Yeah, OEC had a good point. We are all products of our environment. And this is why a lot of all this doom and gloom BS is starting to drive me crazy. You know, you gotta take the good with the bad in life. Nobody complained when the economy was booming the last twenty years and we had it easy. Plenty of opportunity for all. Everyone just found something else to bitch about. But now that this is going on with the economy, we’re all panicking and blaming everyone and anyone.

    What is happening with the economy is just nature’s way. It’s like a forest fire, everything burns so things can start over.

    With starting over, there’s opportunity. I see communities forcing to utilize shared resources better. I see small cities like Ypsi growing stronger and becoming closer because people are forced to stay put. I see us all saving more, living within our means. I see more bartering. More small businesses thriving and growing.

    At what point do we stop complaining and start rising from the ashes? Are we all just waiting to completely burn down, for CNN to tell us we’ve officially hit bottom? I say let’s focus on the positive, work hard, help each other out, and start spreading the good word. And honestly, when we decide to do it is when it’s going to happen. Let’s declare this the bottom and start rebuilding now. I don’t care who’s to blame, I care who’s going to contribute to change.

  3. Brackinald Achery
    Posted March 31, 2009 at 9:05 pm | Permalink

    Right on, Cuz.

    But I do think we each have a moral and pragmatic responsibility to keep our reps accountable to their oaths of office. If something’s not explicity authorized in the Constitution, they can’t do it. It’s a legal contract between us the people and our Federal public servants. No one will hold them accountable for their violations but us, which is fair because we’re the ones who end up suffering for and paying for their userpations in the long run, with our rights, and the fruits of our labor.

    Delegating the printing of fiat currency to a central bank is not authorized, bailing out companies at taxpayer expense is not authorized, firing CEO’s is not authorized, etc, etc, etc (Federal narcotics laws, waging war without a declaration of war…). For God’s sake, they can ammend the Constitution if they need to, but this ignoring stuff is plain illegal. They know that we won’t hold them accountable, however, because they view us as an ignorant mob, and manipulate us with scare tactics and free handouts (as if we won’t pay for them someday, which we will).

    So yes, it’s our fault. Our founding fathers (cue moving fife and drum music) warned us to be vigilant for our liberties, because they knew the system of government they created needed constant pruning due to the inevitable gradual userpations of power that governments inevitably accumulate. They knew from the East India Tea Company how big business can buy government that ignores its bounds. If we aren’t vigilant, we deserve what we get…. except that that minority of us who are vigilant also get what you nonvigilant douchebags deserve (record scratch on the music).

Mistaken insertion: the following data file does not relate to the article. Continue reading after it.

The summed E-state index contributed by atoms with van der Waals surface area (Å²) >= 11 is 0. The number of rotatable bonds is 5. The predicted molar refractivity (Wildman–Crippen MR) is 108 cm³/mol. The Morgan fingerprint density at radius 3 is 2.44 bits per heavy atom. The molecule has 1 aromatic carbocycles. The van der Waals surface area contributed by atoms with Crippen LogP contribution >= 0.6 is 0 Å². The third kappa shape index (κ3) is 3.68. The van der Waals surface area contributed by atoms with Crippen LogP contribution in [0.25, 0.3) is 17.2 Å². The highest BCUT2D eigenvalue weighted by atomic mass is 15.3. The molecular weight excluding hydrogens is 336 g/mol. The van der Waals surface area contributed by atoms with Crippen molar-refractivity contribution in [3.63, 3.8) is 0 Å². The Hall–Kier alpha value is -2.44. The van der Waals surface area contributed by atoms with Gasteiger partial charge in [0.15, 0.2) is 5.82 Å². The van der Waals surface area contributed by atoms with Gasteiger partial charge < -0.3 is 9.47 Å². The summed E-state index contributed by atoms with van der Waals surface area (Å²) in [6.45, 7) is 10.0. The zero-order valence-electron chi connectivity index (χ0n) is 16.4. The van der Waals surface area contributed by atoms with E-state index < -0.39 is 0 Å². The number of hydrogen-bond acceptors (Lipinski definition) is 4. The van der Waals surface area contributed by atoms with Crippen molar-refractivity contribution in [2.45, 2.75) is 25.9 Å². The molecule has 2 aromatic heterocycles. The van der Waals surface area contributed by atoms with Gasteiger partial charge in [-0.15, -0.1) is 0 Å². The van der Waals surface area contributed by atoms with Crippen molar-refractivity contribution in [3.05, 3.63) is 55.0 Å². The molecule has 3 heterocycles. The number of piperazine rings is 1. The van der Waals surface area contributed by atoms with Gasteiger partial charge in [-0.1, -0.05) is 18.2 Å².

4. Chelsea
    Posted April 1, 2009 at 5:23 am | Permalink

    Excellent, well written observations.
    And, Mark, thank you for posting that.

  5. Posted April 1, 2009 at 6:58 am | Permalink

    Our complicity is not limited to the stock market (I say, as someone who owns shares of Exxon and WalMart, via my IRA’s market index fund, but was never quite bothered enough by this to find an alternative).

    Anyone who has ever thought of their house as “an investment” instead of “a place to live” is complicit. Anyone who stretched for a mortgage, who decided to “buy as much house as you can” assuming they’d be able to manage it in a few years, and would be a sucker not to buy now, because “your house will always gain value.” Anybody who bought when they should have rented, because, “you’ll earn equity even without paying down the principal.” Anyone who took out a home equity loan or cash-out refinance on the belief that their home’s value was rising fast enough to erase the extra debt. (And right about now, I’m glad I still have a crappy kitchen and bathroom, rather than having over-extended in that direction.)

    Pretty much anybody who participated in the homeownership market in the last decade without raising an eyebrow at the assumptions involved is complicit.